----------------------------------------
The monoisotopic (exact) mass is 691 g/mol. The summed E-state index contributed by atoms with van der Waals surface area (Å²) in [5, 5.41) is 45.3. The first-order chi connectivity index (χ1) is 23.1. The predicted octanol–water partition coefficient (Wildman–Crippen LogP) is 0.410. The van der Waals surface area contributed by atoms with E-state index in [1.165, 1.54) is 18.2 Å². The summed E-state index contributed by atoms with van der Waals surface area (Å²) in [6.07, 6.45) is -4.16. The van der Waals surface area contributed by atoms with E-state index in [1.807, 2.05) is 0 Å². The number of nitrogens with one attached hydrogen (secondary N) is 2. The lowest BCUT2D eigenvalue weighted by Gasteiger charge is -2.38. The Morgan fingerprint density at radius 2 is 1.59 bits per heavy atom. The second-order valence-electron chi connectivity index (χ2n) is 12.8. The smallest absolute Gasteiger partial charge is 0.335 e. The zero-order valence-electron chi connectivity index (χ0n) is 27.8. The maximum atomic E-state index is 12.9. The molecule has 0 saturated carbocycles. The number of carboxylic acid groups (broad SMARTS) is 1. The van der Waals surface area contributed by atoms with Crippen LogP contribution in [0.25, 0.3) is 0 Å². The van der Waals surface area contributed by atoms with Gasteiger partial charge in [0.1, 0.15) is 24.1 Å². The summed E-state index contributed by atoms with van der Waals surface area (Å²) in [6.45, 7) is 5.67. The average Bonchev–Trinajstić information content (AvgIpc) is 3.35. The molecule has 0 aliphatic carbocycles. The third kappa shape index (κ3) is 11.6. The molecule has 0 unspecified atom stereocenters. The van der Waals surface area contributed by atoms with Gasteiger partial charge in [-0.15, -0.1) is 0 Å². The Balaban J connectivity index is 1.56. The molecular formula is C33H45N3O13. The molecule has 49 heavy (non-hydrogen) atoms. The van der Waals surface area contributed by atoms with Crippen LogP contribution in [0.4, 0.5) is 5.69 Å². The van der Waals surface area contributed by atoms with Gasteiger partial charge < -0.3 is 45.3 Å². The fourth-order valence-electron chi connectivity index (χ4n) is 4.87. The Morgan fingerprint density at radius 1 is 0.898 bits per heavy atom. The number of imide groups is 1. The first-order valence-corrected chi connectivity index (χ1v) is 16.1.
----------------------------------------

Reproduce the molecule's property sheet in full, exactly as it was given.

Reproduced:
The monoisotopic (exact) mass is 691 g/mol. The summed E-state index contributed by atoms with van der Waals surface area (Å²) in [5, 5.41) is 45.3. The first-order chi connectivity index (χ1) is 23.1. The predicted octanol–water partition coefficient (Wildman–Crippen LogP) is 0.410. The van der Waals surface area contributed by atoms with E-state index in [1.165, 1.54) is 18.2 Å². The summed E-state index contributed by atoms with van der Waals surface area (Å²) in [6.07, 6.45) is -4.16. The van der Waals surface area contributed by atoms with E-state index in [1.807, 2.05) is 0 Å². The number of nitrogens with one attached hydrogen (secondary N) is 2. The lowest BCUT2D eigenvalue weighted by Gasteiger charge is -2.38. The Morgan fingerprint density at radius 2 is 1.59 bits per heavy atom. The second-order valence-electron chi connectivity index (χ2n) is 12.8. The smallest absolute Gasteiger partial charge is 0.335 e. The zero-order valence-electron chi connectivity index (χ0n) is 27.8. The maximum atomic E-state index is 12.9. The molecule has 0 saturated carbocycles. The number of carboxylic acid groups (broad SMARTS) is 1. The van der Waals surface area contributed by atoms with Crippen LogP contribution in [0.25, 0.3) is 0 Å². The van der Waals surface area contributed by atoms with Gasteiger partial charge in [0.1, 0.15) is 24.1 Å². The summed E-state index contributed by atoms with van der Waals surface area (Å²) in [6.45, 7) is 5.67. The average Bonchev–Trinajstić information content (AvgIpc) is 3.35. The molecule has 0 aliphatic carbocycles. The third kappa shape index (κ3) is 11.6. The molecule has 0 unspecified atom stereocenters. The van der Waals surface area contributed by atoms with Gasteiger partial charge in [-0.15, -0.1) is 0 Å². The Balaban J connectivity index is 1.56. The molecular formula is C33H45N3O13. The molecule has 49 heavy (non-hydrogen) atoms. The van der Waals surface area contributed by atoms with Crippen LogP contribution in [0.4, 0.5) is 5.69 Å². The van der Waals surface area contributed by atoms with Gasteiger partial charge < -0.3 is 45.3 Å². The fourth-order valence-electron chi connectivity index (χ4n) is 4.87. The Morgan fingerprint density at radius 1 is 0.898 bits per heavy atom. The number of imide groups is 1. The first-order valence-corrected chi connectivity index (χ1v) is 16.1.